Language is a very powerful tool, and by suggesting that one “beats a dead horse” or that it’s “cold enough to freeze the balls off a brass monkey,” people are reinforcing barbaric behavior.

We have a comprehensive list we would like to submit. For example, “The early bird gets the worm.” Yes, the bird gets fresh food, but what no one talks about is what happens to the early worm. Death! That’s what happens to the worm!

I’ll shoot you that list via email next week.

But today I would like to use cats as our most pressing concern. Not only are they often mentioned being “on a hot tin roof”—disturbing for both the fact that they are roaming outdoors and that they’re being forced to endure harsh conditions—but they are also said to have “nine lives,” which we all know just isn’t the case.

However, the repetition of that phrase has led people to place felines in the linguistic lagoon of doom through a reinforced order of cliché operations, working under the assumption that they will survive.

Example A: “No room to swing a cat.” Why can’t you say, “No room to swing a toddler?” They like swinging much more than cats. Or just say that there’s not that much room? Exactly. Laziness.

Example B: “Let the cat out of the bag.” Why is the cat placed in a bag? Are there air holes? Death!

Example C: “Cat got your tongue?” Although we admire the tenacity of the cat in fighting back, we disagree with the notion that cats are violent creatures that seek physical revenge. They most likely would just choose to ignore you.

Example D: “More than one way to skin a cat.” I don’t even know where to begin with this one. Instead I’m choosing to use the phrase, “There is more than one way to brush a cat,” as you can do it the traditional way or you can directly apply the lint roller and cut out the middleman. No death! No hair! Win-win!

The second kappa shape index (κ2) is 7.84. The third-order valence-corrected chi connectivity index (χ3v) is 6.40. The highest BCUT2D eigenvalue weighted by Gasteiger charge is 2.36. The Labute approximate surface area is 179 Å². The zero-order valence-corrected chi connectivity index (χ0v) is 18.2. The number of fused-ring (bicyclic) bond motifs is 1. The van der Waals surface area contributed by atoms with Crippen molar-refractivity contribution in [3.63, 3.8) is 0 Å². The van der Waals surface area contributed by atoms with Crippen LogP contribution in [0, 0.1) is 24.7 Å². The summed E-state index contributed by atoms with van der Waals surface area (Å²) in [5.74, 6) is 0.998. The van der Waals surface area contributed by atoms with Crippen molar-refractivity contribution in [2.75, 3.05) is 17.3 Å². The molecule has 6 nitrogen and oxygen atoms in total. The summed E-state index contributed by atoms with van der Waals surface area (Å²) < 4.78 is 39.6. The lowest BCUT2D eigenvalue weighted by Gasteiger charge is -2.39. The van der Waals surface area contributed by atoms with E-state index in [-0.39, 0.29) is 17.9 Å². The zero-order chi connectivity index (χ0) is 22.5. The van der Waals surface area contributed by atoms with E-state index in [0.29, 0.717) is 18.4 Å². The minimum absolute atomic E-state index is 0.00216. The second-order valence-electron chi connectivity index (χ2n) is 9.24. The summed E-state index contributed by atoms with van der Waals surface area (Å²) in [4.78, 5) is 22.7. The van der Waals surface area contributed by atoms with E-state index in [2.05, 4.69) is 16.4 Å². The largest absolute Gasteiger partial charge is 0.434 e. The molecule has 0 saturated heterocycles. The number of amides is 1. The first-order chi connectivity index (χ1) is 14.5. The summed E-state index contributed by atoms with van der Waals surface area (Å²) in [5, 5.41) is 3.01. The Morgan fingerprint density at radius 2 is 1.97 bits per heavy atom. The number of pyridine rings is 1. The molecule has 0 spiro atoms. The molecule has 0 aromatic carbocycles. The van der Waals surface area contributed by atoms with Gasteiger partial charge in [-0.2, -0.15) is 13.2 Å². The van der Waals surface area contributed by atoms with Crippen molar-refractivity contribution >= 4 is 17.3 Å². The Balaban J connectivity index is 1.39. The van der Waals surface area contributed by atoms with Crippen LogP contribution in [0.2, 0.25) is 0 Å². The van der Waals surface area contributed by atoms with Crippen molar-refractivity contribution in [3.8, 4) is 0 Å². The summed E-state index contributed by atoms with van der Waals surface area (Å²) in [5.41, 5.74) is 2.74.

Example E: “Curiosity killed the cat.” So being inquisitive is a negative thing that should carry a warning of death? Without curiosity, we wouldn’t have new ideas or covers for electrical sockets! We prefer the phrase, “Curiosity enlightened the cat.”

You know what killed it? Putting it in a bag or swinging it around! (See above.)

So as you can see, these are just a few of our feline examples. Next we will have to address things like, “Killing two birds with one stone.” First of all, when in history was there an overabundance of birds and a shortage of stones? Second, death!

This is obviously a very pressing matter that requires your attention as soon as possible. Together we can reprogram the collective public belief that cruelty towards animals is okay when used to try and express a vapid human sentiment.

In other words, we can “teach an old dog new tricks.”*

Thank you for your time,

Sunflower

*We approve of this phase because it reflects our belief that canines exhibit the intellectual power to learn additional skills at an advanced age. While humans might not be as smart, we hope to at least shape the young minds of the future.